March 30, 2016

Commerce Calls for Cash Deposits on Steel Imports

The U.S. Customs and Border Protection Agency will require cash deposits to cover potential duties on hot-rolled steel products from Australia, Brazil, Japan, Korea, the Netherlands, Turkey and the United Kingdom as a result of a preliminary ruling by the Department of Commerce. The deposits will be required until the U.S. International Trade Commission makes a final determination on any injury from unfairly traded imports.

“The outcomes of these investigations are critical to domestic steel producers, the workforce and surrounding communities that have been harmed by the ongoing surge of unfairly traded hot-rolled steel products. Massive global overcapacity in steel is causing problems around the world, and the U.S. cannot continue to be the market of last resort for the world’s overcapacity problem,” says SMA President Philip K. Bell.

Earlier last month, in the ongoing cold-rolled case, the Commerce Department placed duty orders on imports of cold-rolled flat steel products from Brazil, China, India, Korea, Russia, Japan and the UK. As with the hot-rolled case, Customs will be instructed to require cash deposits based on duty rates until a final determination is made.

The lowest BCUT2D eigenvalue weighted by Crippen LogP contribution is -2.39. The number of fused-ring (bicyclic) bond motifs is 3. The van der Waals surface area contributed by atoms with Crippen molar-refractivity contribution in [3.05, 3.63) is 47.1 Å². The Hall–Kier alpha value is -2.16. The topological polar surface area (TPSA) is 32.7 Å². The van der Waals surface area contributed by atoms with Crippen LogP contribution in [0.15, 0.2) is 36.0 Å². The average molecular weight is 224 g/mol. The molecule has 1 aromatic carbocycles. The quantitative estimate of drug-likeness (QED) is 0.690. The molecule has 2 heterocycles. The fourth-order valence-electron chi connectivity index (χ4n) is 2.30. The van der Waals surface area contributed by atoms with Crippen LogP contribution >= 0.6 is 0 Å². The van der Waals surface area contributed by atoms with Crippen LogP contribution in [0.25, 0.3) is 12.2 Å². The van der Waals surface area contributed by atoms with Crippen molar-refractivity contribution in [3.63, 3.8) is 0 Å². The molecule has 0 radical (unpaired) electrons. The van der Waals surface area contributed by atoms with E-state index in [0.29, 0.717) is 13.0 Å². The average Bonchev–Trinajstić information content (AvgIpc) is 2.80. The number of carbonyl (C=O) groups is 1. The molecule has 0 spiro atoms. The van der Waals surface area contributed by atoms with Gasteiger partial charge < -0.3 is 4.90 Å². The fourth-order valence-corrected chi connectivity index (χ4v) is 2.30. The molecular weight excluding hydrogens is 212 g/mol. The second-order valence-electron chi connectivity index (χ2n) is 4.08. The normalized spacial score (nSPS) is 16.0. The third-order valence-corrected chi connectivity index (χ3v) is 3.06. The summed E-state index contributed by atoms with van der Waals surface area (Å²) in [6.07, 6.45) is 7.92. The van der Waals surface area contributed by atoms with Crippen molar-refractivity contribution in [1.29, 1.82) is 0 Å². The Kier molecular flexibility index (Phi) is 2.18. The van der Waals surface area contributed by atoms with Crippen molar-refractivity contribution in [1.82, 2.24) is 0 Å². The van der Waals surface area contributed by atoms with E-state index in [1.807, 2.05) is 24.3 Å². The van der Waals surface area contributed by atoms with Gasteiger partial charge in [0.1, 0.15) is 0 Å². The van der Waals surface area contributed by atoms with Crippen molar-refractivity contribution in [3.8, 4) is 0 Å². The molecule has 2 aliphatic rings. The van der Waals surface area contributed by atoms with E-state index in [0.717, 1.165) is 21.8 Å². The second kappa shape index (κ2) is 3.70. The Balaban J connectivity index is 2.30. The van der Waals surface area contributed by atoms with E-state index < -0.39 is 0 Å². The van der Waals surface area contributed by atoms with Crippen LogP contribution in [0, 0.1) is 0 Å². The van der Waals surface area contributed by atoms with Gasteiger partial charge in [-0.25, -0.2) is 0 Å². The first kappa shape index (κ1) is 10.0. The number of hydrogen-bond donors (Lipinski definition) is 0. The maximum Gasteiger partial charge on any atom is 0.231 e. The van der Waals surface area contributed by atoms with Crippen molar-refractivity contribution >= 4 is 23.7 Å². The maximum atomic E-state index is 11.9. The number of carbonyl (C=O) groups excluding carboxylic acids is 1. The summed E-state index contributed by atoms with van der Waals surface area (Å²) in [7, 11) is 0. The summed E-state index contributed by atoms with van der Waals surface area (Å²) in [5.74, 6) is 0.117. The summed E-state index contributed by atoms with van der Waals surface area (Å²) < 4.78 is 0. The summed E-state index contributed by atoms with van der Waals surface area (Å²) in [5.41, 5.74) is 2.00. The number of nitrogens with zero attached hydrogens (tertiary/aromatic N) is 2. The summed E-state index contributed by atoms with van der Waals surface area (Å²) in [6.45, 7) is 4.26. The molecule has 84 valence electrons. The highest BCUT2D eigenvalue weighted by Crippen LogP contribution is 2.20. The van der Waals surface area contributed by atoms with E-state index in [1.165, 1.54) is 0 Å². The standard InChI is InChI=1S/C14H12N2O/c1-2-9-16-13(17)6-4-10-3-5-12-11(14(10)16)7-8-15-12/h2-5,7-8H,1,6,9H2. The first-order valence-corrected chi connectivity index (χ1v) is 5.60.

“This ruling is just one step in the fight to restore fair trade conditions for American-made cold-rolled steel products,” says Leo Gerard, president of the United Steelworkers. The USW claims more than 12,000 steelworkers are either on layoff or are threatened by layoffs in the current steel market.

According to the government's determination, duties are at 265.79 percent for Chinese steel imports of cold-rolled steel, but still must be confirmed in a final determination scheduled for this summer. Duties from the other countries range from single digits for a UK producer and all products from India and South Korea, up to 71.35 percent for Japanese imports.

The final determination on a third steel case involving imports of corrosion-resistant products is due in late May.
 

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